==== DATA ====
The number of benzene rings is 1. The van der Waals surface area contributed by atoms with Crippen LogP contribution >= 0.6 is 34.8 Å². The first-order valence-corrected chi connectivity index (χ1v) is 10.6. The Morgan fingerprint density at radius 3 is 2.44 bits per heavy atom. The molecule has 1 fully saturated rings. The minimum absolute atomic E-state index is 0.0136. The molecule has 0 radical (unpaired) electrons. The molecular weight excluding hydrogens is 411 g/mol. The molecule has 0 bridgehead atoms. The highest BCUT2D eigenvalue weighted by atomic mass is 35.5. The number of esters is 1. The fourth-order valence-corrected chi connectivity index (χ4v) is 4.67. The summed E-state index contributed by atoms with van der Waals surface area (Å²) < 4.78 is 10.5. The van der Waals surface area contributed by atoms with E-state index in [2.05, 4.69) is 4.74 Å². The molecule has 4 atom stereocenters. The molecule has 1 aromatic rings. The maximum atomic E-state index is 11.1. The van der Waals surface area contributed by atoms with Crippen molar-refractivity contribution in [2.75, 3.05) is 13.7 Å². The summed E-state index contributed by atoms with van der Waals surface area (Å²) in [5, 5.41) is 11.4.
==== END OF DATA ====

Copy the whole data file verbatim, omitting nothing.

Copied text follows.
The number of benzene rings is 1. The van der Waals surface area contributed by atoms with Crippen LogP contribution >= 0.6 is 34.8 Å². The first-order valence-corrected chi connectivity index (χ1v) is 10.6. The Morgan fingerprint density at radius 3 is 2.44 bits per heavy atom. The molecule has 1 fully saturated rings. The minimum absolute atomic E-state index is 0.0136. The molecule has 0 radical (unpaired) electrons. The molecular weight excluding hydrogens is 411 g/mol. The molecule has 0 bridgehead atoms. The highest BCUT2D eigenvalue weighted by atomic mass is 35.5. The number of esters is 1. The fourth-order valence-corrected chi connectivity index (χ4v) is 4.67. The summed E-state index contributed by atoms with van der Waals surface area (Å²) < 4.78 is 10.5. The van der Waals surface area contributed by atoms with E-state index in [2.05, 4.69) is 4.74 Å². The molecule has 4 atom stereocenters. The molecule has 1 aromatic rings. The maximum atomic E-state index is 11.1. The van der Waals surface area contributed by atoms with Crippen molar-refractivity contribution in [2.75, 3.05) is 13.7 Å². The summed E-state index contributed by atoms with van der Waals surface area (Å²) in [5, 5.41) is 11.4.